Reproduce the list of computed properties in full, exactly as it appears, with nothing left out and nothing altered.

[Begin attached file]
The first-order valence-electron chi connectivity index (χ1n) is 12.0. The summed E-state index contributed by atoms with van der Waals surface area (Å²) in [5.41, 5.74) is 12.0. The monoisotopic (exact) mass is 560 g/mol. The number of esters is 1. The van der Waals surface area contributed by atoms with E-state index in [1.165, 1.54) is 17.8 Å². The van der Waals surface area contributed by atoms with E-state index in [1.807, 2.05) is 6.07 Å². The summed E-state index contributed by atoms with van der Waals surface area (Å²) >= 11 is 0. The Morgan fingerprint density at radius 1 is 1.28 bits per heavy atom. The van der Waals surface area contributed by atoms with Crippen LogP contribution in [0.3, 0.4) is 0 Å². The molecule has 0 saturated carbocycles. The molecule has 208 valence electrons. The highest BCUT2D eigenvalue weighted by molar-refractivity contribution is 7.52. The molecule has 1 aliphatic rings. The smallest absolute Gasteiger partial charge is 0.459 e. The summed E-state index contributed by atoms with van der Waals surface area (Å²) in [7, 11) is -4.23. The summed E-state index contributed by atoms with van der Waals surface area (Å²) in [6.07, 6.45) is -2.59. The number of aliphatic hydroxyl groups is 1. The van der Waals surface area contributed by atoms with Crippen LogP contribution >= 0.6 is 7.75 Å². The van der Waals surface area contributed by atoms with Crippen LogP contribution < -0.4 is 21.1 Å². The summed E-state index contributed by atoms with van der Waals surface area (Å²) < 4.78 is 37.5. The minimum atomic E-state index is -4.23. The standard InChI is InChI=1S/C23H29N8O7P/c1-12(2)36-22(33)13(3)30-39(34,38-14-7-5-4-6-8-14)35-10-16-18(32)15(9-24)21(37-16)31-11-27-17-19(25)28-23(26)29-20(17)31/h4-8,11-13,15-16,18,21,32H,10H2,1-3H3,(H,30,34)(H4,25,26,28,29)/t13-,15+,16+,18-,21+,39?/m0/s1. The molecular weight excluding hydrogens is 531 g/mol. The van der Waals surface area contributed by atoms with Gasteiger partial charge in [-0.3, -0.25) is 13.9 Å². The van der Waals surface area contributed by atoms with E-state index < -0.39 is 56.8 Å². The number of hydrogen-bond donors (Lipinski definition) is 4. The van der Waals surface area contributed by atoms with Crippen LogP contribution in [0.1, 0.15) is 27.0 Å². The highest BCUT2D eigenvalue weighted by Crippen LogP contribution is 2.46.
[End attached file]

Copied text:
The first-order valence-electron chi connectivity index (χ1n) is 12.0. The summed E-state index contributed by atoms with van der Waals surface area (Å²) in [5.41, 5.74) is 12.0. The monoisotopic (exact) mass is 560 g/mol. The number of esters is 1. The van der Waals surface area contributed by atoms with E-state index in [1.165, 1.54) is 17.8 Å². The van der Waals surface area contributed by atoms with E-state index in [1.807, 2.05) is 6.07 Å². The summed E-state index contributed by atoms with van der Waals surface area (Å²) >= 11 is 0. The Morgan fingerprint density at radius 1 is 1.28 bits per heavy atom. The van der Waals surface area contributed by atoms with Crippen LogP contribution in [0.3, 0.4) is 0 Å². The molecule has 0 saturated carbocycles. The molecule has 208 valence electrons. The highest BCUT2D eigenvalue weighted by molar-refractivity contribution is 7.52. The molecule has 1 aliphatic rings. The smallest absolute Gasteiger partial charge is 0.459 e. The summed E-state index contributed by atoms with van der Waals surface area (Å²) in [7, 11) is -4.23. The summed E-state index contributed by atoms with van der Waals surface area (Å²) in [6.07, 6.45) is -2.59. The number of aliphatic hydroxyl groups is 1. The van der Waals surface area contributed by atoms with Crippen LogP contribution >= 0.6 is 7.75 Å². The van der Waals surface area contributed by atoms with Crippen LogP contribution < -0.4 is 21.1 Å². The summed E-state index contributed by atoms with van der Waals surface area (Å²) < 4.78 is 37.5. The minimum atomic E-state index is -4.23. The standard InChI is InChI=1S/C23H29N8O7P/c1-12(2)36-22(33)13(3)30-39(34,38-14-7-5-4-6-8-14)35-10-16-18(32)15(9-24)21(37-16)31-11-27-17-19(25)28-23(26)29-20(17)31/h4-8,11-13,15-16,18,21,32H,10H2,1-3H3,(H,30,34)(H4,25,26,28,29)/t13-,15+,16+,18-,21+,39?/m0/s1. The molecular weight excluding hydrogens is 531 g/mol. The van der Waals surface area contributed by atoms with Gasteiger partial charge in [-0.3, -0.25) is 13.9 Å². The van der Waals surface area contributed by atoms with E-state index < -0.39 is 56.8 Å². The number of hydrogen-bond donors (Lipinski definition) is 4. The van der Waals surface area contributed by atoms with Crippen LogP contribution in [0.1, 0.15) is 27.0 Å². The highest BCUT2D eigenvalue weighted by Crippen LogP contribution is 2.46.